Williston Run - 240 Miles of Clenched Teeth
Weather was clearing off to the east when George and I awoke, had coffee and cold breakfast stuff (our standard fare), and a taste of champagne to celebrate the launch of the journey. With Eric Clapton/JJ Cale "Down the River" blaring on the sound system and exuberance overflowing, we cast off and started out of our bay into the expanse of Ft. Peck Lake. The boat was muddied up from the day before, but the mild chop took care of that.
Despite the heavy load, the Hewes 200 Pro-V hull design and beefy Honda 135-horse jumped the boat up on plane (basically skipping along on the surface) readily, and we bounced merrily down the 85-mile length of the beautiful lake at 30 mph. Motor and music competed loudly and we thought this was already the best time ever. I held on and was happy to have spent the bucks to upgrade the boat's seats, which minimized the shocks.
I looked back and considered the load of gear and the process we would face in the coming days establishing "a place for everything, and everything in its place". Such disciplines would make our lives steadily easier as we battled chaos toward order.
We spent the afternoon and night at the Fort Peck Marina, as guests of the owner Tara Waterson. David Miller, the COMPLETE PADDLER author who kayaked the whole Missouri River, had asked me to pass on his regards to Tara, and she was pleased to be remembered by him. By the way, this was the first of many days when George and I talked about what a superhuman feat Dr. Miller (he's a college prof) did, paddling all those miles we were motoring through. And his book is a remarkably thorough guide for all kinds of things -- indispensable for paddlers and for dummies trying to take a prop rig down through these jetboat waters.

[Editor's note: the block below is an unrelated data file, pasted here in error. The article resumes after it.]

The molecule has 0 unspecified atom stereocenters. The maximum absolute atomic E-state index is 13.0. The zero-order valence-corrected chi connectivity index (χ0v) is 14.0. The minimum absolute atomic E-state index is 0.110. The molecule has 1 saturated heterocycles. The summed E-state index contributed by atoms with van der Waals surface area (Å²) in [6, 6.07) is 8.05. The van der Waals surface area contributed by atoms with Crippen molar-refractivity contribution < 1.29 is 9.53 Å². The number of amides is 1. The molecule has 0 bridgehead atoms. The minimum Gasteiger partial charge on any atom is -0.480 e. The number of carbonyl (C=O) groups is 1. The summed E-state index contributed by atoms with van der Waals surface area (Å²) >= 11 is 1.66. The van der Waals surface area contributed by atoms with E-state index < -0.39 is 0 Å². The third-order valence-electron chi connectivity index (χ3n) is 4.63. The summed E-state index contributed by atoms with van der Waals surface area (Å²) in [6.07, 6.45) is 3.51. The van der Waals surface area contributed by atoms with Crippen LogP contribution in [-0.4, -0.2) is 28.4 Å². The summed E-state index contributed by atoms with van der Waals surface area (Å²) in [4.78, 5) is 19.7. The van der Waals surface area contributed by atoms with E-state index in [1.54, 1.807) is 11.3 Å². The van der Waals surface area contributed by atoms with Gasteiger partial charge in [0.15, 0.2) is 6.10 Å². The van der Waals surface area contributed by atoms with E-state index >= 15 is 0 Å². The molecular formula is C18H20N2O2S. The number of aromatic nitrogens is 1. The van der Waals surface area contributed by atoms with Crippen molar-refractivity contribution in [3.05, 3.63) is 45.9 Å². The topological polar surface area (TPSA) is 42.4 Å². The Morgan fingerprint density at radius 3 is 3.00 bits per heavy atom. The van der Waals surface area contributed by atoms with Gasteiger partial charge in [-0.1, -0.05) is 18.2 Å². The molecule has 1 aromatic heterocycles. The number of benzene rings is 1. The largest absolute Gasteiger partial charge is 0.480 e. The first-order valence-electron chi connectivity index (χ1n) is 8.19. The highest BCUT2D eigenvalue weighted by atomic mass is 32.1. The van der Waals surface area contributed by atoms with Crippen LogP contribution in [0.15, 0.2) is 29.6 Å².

A couple of old fishermen, C. A. and Orville, over beers, gave us extensive opinions on where to put in below the dam and condition of the river going down from there. And about many other things, like catching Walleye and cleaning Paddlefish. So, armed with that information, the next morning we met friend John and he portaged us around the dam and launched us into the river. This was another milestone, to be on the free-running Missouri.
Very soon we started learning what running these river reaches would entail. From our starting point yesterday to the beginning of the channelized (Army Corps of Engineers maintained) lower Missouri, at Sioux City, Iowa, is a little over eleven hundred miles. Something like five hundred miles, before getting into open lake water on the half-dozen huge reservoirs, is raw river. The most challenging stretch was expected to be this first one, about 240 miles to the inflow to Lake Sakakawea near Williston, ND. The width varies greatly, and wide means shallow. The traditional channel is very hard to pick out, and staying in water deep enough for our boat (about 1 1/2 feet) required constant vigilance.
George did the piloting these first days because he had substantial experience running rivers in powerboats and rafts, and a well-developed sense of where the channel might be and where hazards lurked. We have a wonderful Lowrance GPS/depth finder, armed with old channel waypoints that George had laboriously plotted and fed into the unit so they displayed and we could follow. Even with this invaluable guide, since the river is always changing, we still had to constantly work around (and off) underwater sandbars. My job was to watch for signs of sand or hazards in the water, as well as clues to where the fastest flow was. Also I would run back and report how deep our prop was set, to optimize sneaking over shallows -- or blasting back out of them. See the intense concentration of the pilot.
In addition to hidden sandbars, in this stretch were quite a number of floating logs and many trees in the water, stuck in the sand or still standing. Having the motor hit one of these could mean breaking it, and leaving us to struggle through with the small (9.9 hp) backup motor.